You're absolutely right, Geo. Obesity is a huge problem over here. But starving the kids isn't the right way to fix it. Even if they ate all the fruits and vegetables that they were served, they would not be getting all the nutrients the human body requires. That is what the food pyramid is for--to show what a well-balanced meal looks like. You can't just pick one piece from it and serve only that food. This is my point--the schools should be required to serve well-rounded, healthy meals, according to the ENTIRE food pyramid. If they do so, the child will be getting what he or she really needs, and nothing more, nothing less.

    I understand the idea behind this law, but I can guarantee it won't work. And in the meantime, the healthy (non-obese) children are starving.
     
  6. Georacer

    Moderator

    Nov 25, 2009
    5,142
    1,266
    That's why I am asking:

    • At which hours does school operate?
    • What do school lunches contain?
    • How much freedom are students given regarding their meals?
    • Do they usually eat again at home and is this intended?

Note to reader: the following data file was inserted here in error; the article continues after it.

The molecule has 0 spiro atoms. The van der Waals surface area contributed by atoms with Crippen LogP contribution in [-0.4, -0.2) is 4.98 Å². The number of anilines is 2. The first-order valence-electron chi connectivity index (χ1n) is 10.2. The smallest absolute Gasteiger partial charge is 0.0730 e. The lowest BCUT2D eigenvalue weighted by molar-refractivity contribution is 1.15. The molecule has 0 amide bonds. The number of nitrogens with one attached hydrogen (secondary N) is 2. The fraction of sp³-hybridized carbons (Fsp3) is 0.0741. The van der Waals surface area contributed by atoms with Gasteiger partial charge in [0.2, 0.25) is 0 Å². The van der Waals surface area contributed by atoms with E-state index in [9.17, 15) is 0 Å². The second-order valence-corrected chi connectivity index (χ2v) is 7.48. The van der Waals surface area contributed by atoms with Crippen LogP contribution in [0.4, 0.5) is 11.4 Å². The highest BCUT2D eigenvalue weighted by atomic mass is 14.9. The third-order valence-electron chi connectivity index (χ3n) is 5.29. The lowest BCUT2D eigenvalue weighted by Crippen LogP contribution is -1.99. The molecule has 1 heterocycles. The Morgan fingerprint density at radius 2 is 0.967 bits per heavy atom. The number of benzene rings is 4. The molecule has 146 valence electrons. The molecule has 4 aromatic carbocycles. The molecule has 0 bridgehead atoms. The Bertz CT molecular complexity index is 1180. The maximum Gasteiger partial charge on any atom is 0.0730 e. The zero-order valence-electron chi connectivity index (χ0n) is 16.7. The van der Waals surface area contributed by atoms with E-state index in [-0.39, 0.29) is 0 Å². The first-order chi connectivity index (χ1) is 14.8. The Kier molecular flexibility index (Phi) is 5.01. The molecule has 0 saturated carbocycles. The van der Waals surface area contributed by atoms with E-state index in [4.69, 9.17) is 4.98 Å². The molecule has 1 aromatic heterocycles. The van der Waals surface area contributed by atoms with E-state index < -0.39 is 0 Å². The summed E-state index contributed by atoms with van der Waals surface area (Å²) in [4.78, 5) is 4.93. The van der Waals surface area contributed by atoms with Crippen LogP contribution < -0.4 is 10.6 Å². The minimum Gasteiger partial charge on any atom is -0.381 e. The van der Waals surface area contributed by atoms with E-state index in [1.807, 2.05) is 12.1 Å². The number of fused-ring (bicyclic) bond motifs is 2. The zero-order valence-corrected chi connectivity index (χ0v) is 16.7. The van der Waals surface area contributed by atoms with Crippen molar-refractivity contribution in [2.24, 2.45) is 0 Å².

I think these questions can make or break a stable nutritional profile.
     
  7. THE_RB

    AAC Fanatic!

    Feb 11, 2008
    5,435
    1,305
    I don't think it will work. If the kid is hungry at school they will get a big calorie deficit as that is the time of day they expend the most calories.

    Then the instant they get home the kid wilkl pig out on pop tarts and half a packet of biscuits (cookies) etc, especially when so many kids get home before their parents get back from work.

    Good diet habits have to be slowly and consistently introduced, so just exposing the kids to a low calorie diet when they are at school will not work well, maybe even backfire and leave them with years of resentment and overeating to compensate.
     
    DerStrom8 likes this.
  8. DerStrom8

    Well-Known Member

    Feb 20, 2011
    2,428
    1,328
    The schools here operate between 8:30-3 (for elementary) and 7:30-2 (for secondary).
    School lunches contain bread, lettuce, tomato, and as I mentioned before (if the kids are lucky) a slice of ham and a slice of cheese.
    They are not given much freedom, unless they bring their own meal
    They are not intended to eat again until dinnertime
     
  9. Georacer

    Moderator

    Nov 25, 2009
    5,142
    1,266
    Then, I 'd say that, yes, this is not nutritional and filling at all. I find it hard to believe that these few things cost 2$ per person. It's not a meal, it's a 10 o'clock snack.